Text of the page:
13 Replies Latest reply on Dec 4, 2014 6:54 PM by Jared Conway

    "SolidWorks Simulation Standard" vs "SolidWorks Premium"?

    John Willett

      There is a new promotion package (1) being offered including "SolidWorks Standard" + "SolidWorks Simulation Standard" (apparently a relatively new addition to the lineup) + 1 year subscription.  The price is essentially the same as another promotion package (2) for "SolidWorks Premium" (actually "SolidWorks Professional" with an immediate upgrade to "SolidWorks Premium") + 1 year subscription.

       

      I'm interested almost exclusively in modeling relatively simple 3-D assemblies comprising several solid parts made of different materials and, especially, in performing linear static FEM analyses on these assemblies subject to external constraints (fixtures) and gravity.  I don't anticipate any need for non-linear-, dynamic-, or thermal-analysis, drop tests, etc.

       

      The linear static FEM in "SolidWorks Simulation Standard" **appears** to offer more control than the similar capability of "SolidWorks Premium,"  but it's rather difficult to tell because the comparison matrix for the latter does not get very specific in terms of "FEM" controls, "Contacts and Connectors," or "Linear Static Simulation for Assembly."  Is there really any difference?  If so, this would suggest that new combo (1) is the way for me to go.  On the other hand quite a bit is cut out of the 3-D CAD capabilities of  "SolidWorks Premium" when 'downgrading' to "SolidWorks Standard," suggesting that (2) might be the better choice, although it's not clear that I would miss any of the fancy stuff.

       

      Can anyone help clarify the key differences between these two promotion packages and advise me which way to go for my intended application? -- John Willett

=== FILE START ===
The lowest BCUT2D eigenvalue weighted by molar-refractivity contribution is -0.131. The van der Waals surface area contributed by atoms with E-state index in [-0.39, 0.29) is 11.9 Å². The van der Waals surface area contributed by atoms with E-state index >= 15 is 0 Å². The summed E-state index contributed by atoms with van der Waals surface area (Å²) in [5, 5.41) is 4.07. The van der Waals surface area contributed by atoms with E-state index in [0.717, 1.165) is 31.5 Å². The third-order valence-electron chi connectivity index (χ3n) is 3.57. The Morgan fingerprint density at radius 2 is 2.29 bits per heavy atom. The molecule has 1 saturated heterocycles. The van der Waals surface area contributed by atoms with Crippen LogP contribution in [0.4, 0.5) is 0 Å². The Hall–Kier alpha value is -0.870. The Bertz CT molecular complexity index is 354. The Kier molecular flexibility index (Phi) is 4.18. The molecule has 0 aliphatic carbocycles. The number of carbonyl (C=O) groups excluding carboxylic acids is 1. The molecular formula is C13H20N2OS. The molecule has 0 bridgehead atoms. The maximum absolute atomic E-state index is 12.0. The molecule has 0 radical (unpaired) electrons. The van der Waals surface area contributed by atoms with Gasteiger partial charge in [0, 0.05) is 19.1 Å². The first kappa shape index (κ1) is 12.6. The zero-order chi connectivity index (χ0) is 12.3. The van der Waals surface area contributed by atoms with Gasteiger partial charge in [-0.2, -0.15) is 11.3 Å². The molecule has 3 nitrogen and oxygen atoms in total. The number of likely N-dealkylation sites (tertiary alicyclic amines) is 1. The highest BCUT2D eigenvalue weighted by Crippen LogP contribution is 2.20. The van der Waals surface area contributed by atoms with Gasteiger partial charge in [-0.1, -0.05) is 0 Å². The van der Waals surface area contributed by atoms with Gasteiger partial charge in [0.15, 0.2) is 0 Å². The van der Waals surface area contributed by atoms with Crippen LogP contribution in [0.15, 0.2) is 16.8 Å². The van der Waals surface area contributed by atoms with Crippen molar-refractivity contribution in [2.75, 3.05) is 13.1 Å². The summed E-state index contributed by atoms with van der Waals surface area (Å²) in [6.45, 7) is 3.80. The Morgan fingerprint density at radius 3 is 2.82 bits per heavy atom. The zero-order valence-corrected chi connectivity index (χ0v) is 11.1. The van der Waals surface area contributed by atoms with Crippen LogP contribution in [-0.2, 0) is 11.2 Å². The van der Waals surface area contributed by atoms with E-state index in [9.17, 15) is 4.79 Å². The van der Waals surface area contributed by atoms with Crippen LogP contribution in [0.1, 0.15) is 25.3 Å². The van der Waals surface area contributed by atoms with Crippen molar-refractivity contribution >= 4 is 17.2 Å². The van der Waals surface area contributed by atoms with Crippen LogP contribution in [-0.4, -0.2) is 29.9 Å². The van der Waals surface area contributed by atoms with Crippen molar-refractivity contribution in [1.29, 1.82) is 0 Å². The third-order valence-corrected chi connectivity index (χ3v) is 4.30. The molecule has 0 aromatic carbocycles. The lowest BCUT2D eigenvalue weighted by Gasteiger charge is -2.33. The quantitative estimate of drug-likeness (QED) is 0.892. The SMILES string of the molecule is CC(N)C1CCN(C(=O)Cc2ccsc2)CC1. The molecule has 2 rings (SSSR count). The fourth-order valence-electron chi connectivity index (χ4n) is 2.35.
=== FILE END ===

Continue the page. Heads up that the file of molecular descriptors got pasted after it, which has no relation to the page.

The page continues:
• Re: "SolidWorks Simulation Standard" vs "SolidWorks Premium"?
          Alessandro Tornincasa

          John,

          SolidWorks Premium will give you linear static analysis and motion. It will add also more CAD add-ins lke SolidWorks routing, scan to 3d, Toolbox,  rendering (see the product Matrix for more details :3D CAD Matrix | SOLIDWORKS ).

          SOLIDWORKS Simulation standard will give you linear static,  motion,  trend tracker, and fatigue.

           

          Another difference: SolidWorks Premium is a license where CAD and analysis go together, you can't therefore transfer only the simulation functionality to another solidworks license (supposing you have two or three solidworks Cad licenses).

           

          SolidWorks Simulation standard is a standalone analysis license with its own serial which you can float or transfer between your solidworks licenses.

           

          Alex

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            • Re: "SolidWorks Simulation Standard" vs "SolidWorks Premium"?
              John Willett

              >>SolidWorks Premium will give you linear static analysis and motion. It will add also more CAD add-ins lke SolidWorks routing, scan to 3d, Toolbox,  rendering...

              SOLIDWORKS Simulation standard will give you linear static,  motion,  trend tracker, and fatigue.<<

               

               

              Alessandro -- Thanks.  My reseller referred me to the matrix comparisons for the two products, hence some of my puzzlement. Some detailed follow-up questions if I may:

               

              1) Most importantly, are the linear static analysis capabilities actually identical between the two packages?

                   a) I see a lot more details in the matrix for SolidWorks Simulation Standard (some of which, like "Mesh control capabilities" and "h and p adaptive element type," sound important) than for "SolidWorks Premium" (apparently all under "Structural Part and Assembly Analysis" in that case).

                   b) I also see a lot of specific "Contacts and Connectors" that sound useful and a "Customizable Material Library" under the former but not the latter.  (One thing I know I will want to do is modify existing materials and save them with new names to use in certain parts made of special materials.)

                   c) I've heard that there's a "Large Displacement Mode" that provides an automated sequence of solutions to approximate non-linear problems within linear analysis, but I don't see anything about that anywhere.